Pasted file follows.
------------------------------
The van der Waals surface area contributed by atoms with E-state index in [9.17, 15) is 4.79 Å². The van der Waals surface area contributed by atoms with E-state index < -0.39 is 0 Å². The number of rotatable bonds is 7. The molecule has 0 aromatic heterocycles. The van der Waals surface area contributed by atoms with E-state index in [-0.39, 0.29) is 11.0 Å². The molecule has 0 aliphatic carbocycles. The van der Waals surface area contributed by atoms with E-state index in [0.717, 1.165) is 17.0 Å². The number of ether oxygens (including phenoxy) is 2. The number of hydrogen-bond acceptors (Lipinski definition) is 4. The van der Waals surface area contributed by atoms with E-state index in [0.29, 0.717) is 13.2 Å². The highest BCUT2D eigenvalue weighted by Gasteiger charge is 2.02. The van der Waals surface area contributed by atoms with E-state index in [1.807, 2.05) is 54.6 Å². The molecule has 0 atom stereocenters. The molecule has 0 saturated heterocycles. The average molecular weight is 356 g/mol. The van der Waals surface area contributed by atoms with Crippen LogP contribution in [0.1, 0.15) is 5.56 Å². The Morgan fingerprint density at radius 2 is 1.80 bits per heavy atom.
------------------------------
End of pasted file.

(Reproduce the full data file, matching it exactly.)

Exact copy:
The van der Waals surface area contributed by atoms with E-state index in [9.17, 15) is 4.79 Å². The van der Waals surface area contributed by atoms with E-state index < -0.39 is 0 Å². The number of rotatable bonds is 7. The molecule has 0 aromatic heterocycles. The van der Waals surface area contributed by atoms with E-state index in [-0.39, 0.29) is 11.0 Å². The molecule has 0 aliphatic carbocycles. The van der Waals surface area contributed by atoms with E-state index in [0.717, 1.165) is 17.0 Å². The number of ether oxygens (including phenoxy) is 2. The number of hydrogen-bond acceptors (Lipinski definition) is 4. The van der Waals surface area contributed by atoms with E-state index in [0.29, 0.717) is 13.2 Å². The highest BCUT2D eigenvalue weighted by Gasteiger charge is 2.02. The van der Waals surface area contributed by atoms with E-state index in [1.807, 2.05) is 54.6 Å². The molecule has 0 atom stereocenters. The molecule has 0 saturated heterocycles. The average molecular weight is 356 g/mol. The van der Waals surface area contributed by atoms with Crippen LogP contribution in [0.1, 0.15) is 5.56 Å². The Morgan fingerprint density at radius 2 is 1.80 bits per heavy atom.